Diffraction lens diameter Problem

1. Dec 7, 2003

Tried this problem for about 2 hrs and no dice...

A spy satellite orbiting at 150 km above the Earth's surface has a lens with a focal length of 3.5 m and can resolve objects on the ground as small as 36 cm; it can easily measure the size of an aircraft's air intake. What is the effective lens diameter, determined by diffraction consideration alone? Assume = 527 nm.

I dont think the 150km matters...
i just did .36 = f*theta and i got theta = .36/3.5

then i did theta = wavelength /d (diameter) and i get like 5.12e-6M

totally wrong...help

btw as soon as someone replies i will prolly reply back since its kinda urgent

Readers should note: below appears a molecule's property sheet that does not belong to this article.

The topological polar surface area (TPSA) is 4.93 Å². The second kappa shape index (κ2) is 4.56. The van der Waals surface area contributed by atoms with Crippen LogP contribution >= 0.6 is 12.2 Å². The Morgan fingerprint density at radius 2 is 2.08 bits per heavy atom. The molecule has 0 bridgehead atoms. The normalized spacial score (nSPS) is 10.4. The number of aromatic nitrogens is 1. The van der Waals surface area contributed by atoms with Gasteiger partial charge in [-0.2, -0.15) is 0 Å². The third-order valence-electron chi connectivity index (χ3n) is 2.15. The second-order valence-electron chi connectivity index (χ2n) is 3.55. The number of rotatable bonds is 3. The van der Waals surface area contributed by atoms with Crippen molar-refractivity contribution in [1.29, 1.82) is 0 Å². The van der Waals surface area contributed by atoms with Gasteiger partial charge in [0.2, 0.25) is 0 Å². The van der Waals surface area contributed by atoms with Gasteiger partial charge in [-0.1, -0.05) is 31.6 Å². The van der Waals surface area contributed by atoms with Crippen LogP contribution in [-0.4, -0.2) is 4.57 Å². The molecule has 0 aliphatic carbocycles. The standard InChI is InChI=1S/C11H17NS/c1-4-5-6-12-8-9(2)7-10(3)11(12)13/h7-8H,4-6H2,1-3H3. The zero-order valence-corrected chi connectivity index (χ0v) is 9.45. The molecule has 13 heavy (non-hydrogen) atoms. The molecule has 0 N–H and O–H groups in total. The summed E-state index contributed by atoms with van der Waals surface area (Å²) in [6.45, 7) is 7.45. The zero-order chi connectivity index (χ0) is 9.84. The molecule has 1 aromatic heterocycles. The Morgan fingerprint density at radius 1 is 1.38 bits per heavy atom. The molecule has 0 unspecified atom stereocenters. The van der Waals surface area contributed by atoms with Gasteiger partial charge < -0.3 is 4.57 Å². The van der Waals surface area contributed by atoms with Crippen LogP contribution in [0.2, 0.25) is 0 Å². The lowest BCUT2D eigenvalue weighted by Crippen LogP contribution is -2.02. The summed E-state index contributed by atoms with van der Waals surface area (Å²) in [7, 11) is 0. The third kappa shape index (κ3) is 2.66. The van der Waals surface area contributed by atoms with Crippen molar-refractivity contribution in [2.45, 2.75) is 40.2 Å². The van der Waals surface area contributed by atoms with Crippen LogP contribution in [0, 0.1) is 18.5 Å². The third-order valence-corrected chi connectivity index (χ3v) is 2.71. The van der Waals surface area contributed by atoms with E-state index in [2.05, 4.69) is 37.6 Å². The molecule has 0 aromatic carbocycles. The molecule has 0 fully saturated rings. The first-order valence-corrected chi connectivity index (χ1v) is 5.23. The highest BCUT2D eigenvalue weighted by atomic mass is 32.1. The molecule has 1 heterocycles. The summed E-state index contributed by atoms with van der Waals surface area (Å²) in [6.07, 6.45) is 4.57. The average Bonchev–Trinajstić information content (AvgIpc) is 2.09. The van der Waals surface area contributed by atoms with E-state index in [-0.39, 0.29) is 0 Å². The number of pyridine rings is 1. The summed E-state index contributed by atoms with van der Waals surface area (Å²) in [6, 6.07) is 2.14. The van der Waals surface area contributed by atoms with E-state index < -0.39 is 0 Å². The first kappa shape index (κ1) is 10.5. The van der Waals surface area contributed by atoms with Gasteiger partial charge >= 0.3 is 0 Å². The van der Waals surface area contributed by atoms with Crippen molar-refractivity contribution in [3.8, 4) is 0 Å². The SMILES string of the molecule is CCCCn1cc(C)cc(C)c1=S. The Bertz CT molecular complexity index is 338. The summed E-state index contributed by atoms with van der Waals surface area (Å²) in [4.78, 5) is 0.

Last edited: Dec 7, 2003
2. Dec 8, 2003

chroot

Staff Emeritus
Consider the Rayleigh criterion for a circular aperture:

$$\sin \theta_R = 1.22 \frac{\lambda}{d}$$

In this case, $\theta_R$ is the angle subtended by a 36 cm feature from 150 km away. Hint: draw a right triangle. The angle subtended is

\begin{align*} \theta_R &= 2 \tan^{-1} \left( \frac{0.18}{150 \cdot 10^3} \right)\\ & \approx \tan^{-1} \left( \frac{0.36}{150 \cdot 10^3} \right)\\ & \approx 2.4 \cdot 10^{-6}\ \text{rad} \end{align*}

The Rayleigh criterion then gives

\begin{align*} d &= \frac{1.22 \lambda}{\sin \theta_R}\\ & \approx 0.27\ m \end{align*}

Does this make sense?

- Warren